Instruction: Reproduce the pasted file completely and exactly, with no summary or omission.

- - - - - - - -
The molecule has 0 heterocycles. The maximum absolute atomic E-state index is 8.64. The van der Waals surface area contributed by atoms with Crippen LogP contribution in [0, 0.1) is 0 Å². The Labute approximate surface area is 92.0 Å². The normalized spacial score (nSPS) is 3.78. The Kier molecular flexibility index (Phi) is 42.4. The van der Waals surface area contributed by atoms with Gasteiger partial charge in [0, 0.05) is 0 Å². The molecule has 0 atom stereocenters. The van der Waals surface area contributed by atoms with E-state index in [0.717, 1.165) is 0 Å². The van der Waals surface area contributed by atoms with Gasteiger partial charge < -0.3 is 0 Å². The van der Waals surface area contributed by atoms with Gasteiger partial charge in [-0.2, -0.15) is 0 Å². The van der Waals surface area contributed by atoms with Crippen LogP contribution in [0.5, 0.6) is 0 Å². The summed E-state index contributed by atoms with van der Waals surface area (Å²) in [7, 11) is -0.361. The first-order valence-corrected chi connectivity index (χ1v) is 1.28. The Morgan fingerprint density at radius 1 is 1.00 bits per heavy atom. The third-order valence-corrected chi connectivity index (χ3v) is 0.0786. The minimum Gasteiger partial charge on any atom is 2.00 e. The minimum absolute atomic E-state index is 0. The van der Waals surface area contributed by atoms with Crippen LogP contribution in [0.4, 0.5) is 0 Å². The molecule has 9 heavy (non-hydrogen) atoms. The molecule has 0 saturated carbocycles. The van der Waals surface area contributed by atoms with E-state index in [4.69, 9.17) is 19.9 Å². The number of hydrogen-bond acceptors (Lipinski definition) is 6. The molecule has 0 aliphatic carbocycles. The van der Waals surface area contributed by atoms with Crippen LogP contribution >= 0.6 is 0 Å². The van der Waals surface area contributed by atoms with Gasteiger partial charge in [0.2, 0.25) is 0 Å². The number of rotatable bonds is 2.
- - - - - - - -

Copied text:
The molecule has 0 heterocycles. The maximum absolute atomic E-state index is 8.64. The van der Waals surface area contributed by atoms with Crippen LogP contribution in [0, 0.1) is 0 Å². The Labute approximate surface area is 92.0 Å². The normalized spacial score (nSPS) is 3.78. The Kier molecular flexibility index (Phi) is 42.4. The van der Waals surface area contributed by atoms with Gasteiger partial charge in [0, 0.05) is 0 Å². The molecule has 0 atom stereocenters. The van der Waals surface area contributed by atoms with E-state index in [0.717, 1.165) is 0 Å². The van der Waals surface area contributed by atoms with Gasteiger partial charge < -0.3 is 0 Å². The van der Waals surface area contributed by atoms with Gasteiger partial charge in [-0.2, -0.15) is 0 Å². The van der Waals surface area contributed by atoms with Crippen LogP contribution in [0.5, 0.6) is 0 Å². The summed E-state index contributed by atoms with van der Waals surface area (Å²) in [7, 11) is -0.361. The first-order valence-corrected chi connectivity index (χ1v) is 1.28. The Morgan fingerprint density at radius 1 is 1.00 bits per heavy atom. The third-order valence-corrected chi connectivity index (χ3v) is 0.0786. The minimum Gasteiger partial charge on any atom is 2.00 e. The minimum absolute atomic E-state index is 0. The van der Waals surface area contributed by atoms with Crippen LogP contribution in [0.4, 0.5) is 0 Å². The molecule has 9 heavy (non-hydrogen) atoms. The molecule has 0 saturated carbocycles. The van der Waals surface area contributed by atoms with E-state index in [4.69, 9.17) is 19.9 Å². The number of hydrogen-bond acceptors (Lipinski definition) is 6. The molecule has 0 aliphatic carbocycles. The van der Waals surface area contributed by atoms with Crippen LogP contribution >= 0.6 is 0 Å². The van der Waals surface area contributed by atoms with Gasteiger partial charge in [0.2, 0.25) is 0 Å². The number of rotatable bonds is 2.